IDB publication co-authored by Miguel Angel Santos (ITFD ’11, Economics ’12)
After a lengthy review process we are proud to announce that our book “City Design, Planning, Policy Innovations: The Case of Hermosillo” is published and available for download from the Inter-American Development Bank. Cutting edge research on cities featuring my work with Douglas Barrios, my colleague at the Center for International Development’s Growth Lab at the Harvard Kennedy School. Thanks to Andreina Seijas and Diego Arcia for the superb coordination and editing work.
About the book
This publication summarizes the outcomes and lessons learned from the Fall 2017 course titled “Emergent Urbanism: Planning and Design Visions for the City of Hermosillo, Mexico” (ADV-9146). Taught by professors Diane Davis and Felipe Vera, this course asked a group of 12 students to design a set of projects that could lay the groundwork for a sustainable future for the city of Hermosillo—an emerging city located in northwest Mexico and the capital of the state of Sonora. Part of a larger initiative funded by the Inter-American Development Bank and the North-American Development Bank in partnership with Harvard University, ideas developed for this class were the product of collaboration between faculty and students at the Graduate School of Design, the Kennedy School’s Center for International Development and the T.H. Chan School of Public Health.
Speech by Gavin Jackson ’12 (Economics) to the Oxford Economics Society
This June, Gavin Jackson ’12 (Economics) returned to his undergrad alma mater, University of Oxford, and gave a talk to the Oxford Economics Society about the slowdown in productivity in the United Kingdom and where productivity in the UK might be headed.
He listed five contributing factors to the slowdown: “changes in financial regulation, the patent cliff, mismeasurement of telecommunications, attempts to cope with climate change, and the troubles with getting more oil out of the North Sea.”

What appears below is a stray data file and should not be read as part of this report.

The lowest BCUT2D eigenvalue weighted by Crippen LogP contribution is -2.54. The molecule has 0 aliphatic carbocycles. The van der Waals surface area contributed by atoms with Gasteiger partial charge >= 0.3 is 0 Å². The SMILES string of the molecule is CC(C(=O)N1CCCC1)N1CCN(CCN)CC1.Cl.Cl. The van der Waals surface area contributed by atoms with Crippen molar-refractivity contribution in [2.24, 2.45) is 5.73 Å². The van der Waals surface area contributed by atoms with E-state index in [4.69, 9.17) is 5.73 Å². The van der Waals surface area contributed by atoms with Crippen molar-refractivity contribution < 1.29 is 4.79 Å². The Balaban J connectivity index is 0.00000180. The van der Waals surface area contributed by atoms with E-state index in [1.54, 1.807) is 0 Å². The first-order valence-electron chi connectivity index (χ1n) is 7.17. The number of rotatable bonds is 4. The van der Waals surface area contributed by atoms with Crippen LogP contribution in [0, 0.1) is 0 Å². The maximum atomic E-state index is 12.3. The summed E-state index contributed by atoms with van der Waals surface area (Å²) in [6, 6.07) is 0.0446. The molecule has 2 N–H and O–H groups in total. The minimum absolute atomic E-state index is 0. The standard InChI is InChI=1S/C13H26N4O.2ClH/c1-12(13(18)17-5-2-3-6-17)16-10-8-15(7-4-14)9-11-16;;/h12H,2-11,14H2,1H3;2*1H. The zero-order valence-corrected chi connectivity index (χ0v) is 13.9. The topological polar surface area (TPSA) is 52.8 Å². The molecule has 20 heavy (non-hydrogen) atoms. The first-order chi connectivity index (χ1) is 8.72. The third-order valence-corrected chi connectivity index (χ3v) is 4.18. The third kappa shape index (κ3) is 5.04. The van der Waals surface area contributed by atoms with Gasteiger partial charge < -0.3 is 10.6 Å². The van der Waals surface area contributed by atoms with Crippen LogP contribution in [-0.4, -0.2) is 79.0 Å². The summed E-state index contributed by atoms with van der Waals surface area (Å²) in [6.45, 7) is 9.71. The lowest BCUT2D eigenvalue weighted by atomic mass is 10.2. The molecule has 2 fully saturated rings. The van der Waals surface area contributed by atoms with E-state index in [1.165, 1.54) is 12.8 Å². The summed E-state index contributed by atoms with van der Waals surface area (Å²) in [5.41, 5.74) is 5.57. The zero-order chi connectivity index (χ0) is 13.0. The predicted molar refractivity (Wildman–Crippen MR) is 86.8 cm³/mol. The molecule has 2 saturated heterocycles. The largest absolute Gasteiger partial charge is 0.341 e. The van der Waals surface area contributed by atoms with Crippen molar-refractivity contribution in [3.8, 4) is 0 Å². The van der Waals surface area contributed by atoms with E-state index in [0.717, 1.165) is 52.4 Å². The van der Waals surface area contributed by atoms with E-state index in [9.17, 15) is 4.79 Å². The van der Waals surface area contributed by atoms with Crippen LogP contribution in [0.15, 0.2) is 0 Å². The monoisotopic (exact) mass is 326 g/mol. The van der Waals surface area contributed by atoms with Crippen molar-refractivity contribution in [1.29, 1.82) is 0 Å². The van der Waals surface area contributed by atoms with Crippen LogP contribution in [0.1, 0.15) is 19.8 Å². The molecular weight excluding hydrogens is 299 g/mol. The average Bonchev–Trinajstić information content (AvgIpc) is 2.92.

Looking ahead, he remarked, “I don’t think we can or should go back to the past. We do not want to go back on environmental on financial regulation, as the US is doing right now. But what we can do as a society is try to be open to new opportunities and technologies that are coming along and that means investing in the basics of education, infrastructure and research to make sure that we are able to make the most of things like e-commerce and working out what to do about those who lose out from these transitions.”
Blog post for AIER by Brian C. Albrecht ’14 (Economics of Public Policy)
Brian Albrecht is a PhD candidate at the University of Minnesota and a graduate of the Barcelona GSE Master’s Program in Economics of Public Policy, as well as a past editor of the Barcelona GSE Voice. He is also a contributor to the Sound Money Project, a blog from the American Institute for Economic Research (AIER).
In a recent post, Brian talks about a recent paper by Barcelona GSE professors Davide Debortoli, Jordi Galí, and Luca Gambetti, “On the Empirical (Ir)Relevance of the Zero Lower Bound Constraint.” He writes:
Many economics writers, including Ben Bernanke, Neil Irwin, and Justin Wolfers, worry that the Fed will not be able to combat the next recession. Current interest rates, the sad story goes, are already close to zero. Since a downturn will push the economy to the zero lower bound (ZLB), the Fed will not be able to lower rates further, thereby prolonging the recession.
Of course, for such a story to make sense, the ZLB must be a fundamental constraint that inhibits monetary policy. In a new NBER working paper, Davide Debortoli, Jordi Galí, and Luca Gambetti consider whether the ZLB was actually the problem during the last recession. They say the ZLB was irrelevant. The authors come to this conclusion by studying two types of evidence: measures of macro volatility, and the response of macro variables to aggregate shocks through a vector autoregression.